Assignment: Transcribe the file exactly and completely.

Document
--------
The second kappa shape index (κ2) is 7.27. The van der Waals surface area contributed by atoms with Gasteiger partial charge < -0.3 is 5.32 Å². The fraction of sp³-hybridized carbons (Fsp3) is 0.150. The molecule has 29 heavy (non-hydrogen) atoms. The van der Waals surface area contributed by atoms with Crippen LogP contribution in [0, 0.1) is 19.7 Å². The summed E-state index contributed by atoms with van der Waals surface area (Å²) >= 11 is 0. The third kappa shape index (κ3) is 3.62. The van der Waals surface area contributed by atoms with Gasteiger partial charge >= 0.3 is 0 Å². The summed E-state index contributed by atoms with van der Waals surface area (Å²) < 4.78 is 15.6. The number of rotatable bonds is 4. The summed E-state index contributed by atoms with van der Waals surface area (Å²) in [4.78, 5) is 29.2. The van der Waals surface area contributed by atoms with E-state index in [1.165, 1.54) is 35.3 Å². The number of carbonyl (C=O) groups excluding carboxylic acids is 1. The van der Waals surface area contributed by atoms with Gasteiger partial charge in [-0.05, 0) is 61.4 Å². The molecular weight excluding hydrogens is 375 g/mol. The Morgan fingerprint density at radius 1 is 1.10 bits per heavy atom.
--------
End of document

The second kappa shape index (κ2) is 7.27. The van der Waals surface area contributed by atoms with Gasteiger partial charge < -0.3 is 5.32 Å². The fraction of sp³-hybridized carbons (Fsp3) is 0.150. The molecule has 29 heavy (non-hydrogen) atoms. The van der Waals surface area contributed by atoms with Crippen LogP contribution in [0, 0.1) is 19.7 Å². The summed E-state index contributed by atoms with van der Waals surface area (Å²) >= 11 is 0. The third kappa shape index (κ3) is 3.62. The van der Waals surface area contributed by atoms with Gasteiger partial charge >= 0.3 is 0 Å². The summed E-state index contributed by atoms with van der Waals surface area (Å²) < 4.78 is 15.6. The number of rotatable bonds is 4. The summed E-state index contributed by atoms with van der Waals surface area (Å²) in [4.78, 5) is 29.2. The van der Waals surface area contributed by atoms with E-state index in [1.165, 1.54) is 35.3 Å². The number of carbonyl (C=O) groups excluding carboxylic acids is 1. The van der Waals surface area contributed by atoms with Gasteiger partial charge in [-0.05, 0) is 61.4 Å². The molecular weight excluding hydrogens is 375 g/mol. The Morgan fingerprint density at radius 1 is 1.10 bits per heavy atom.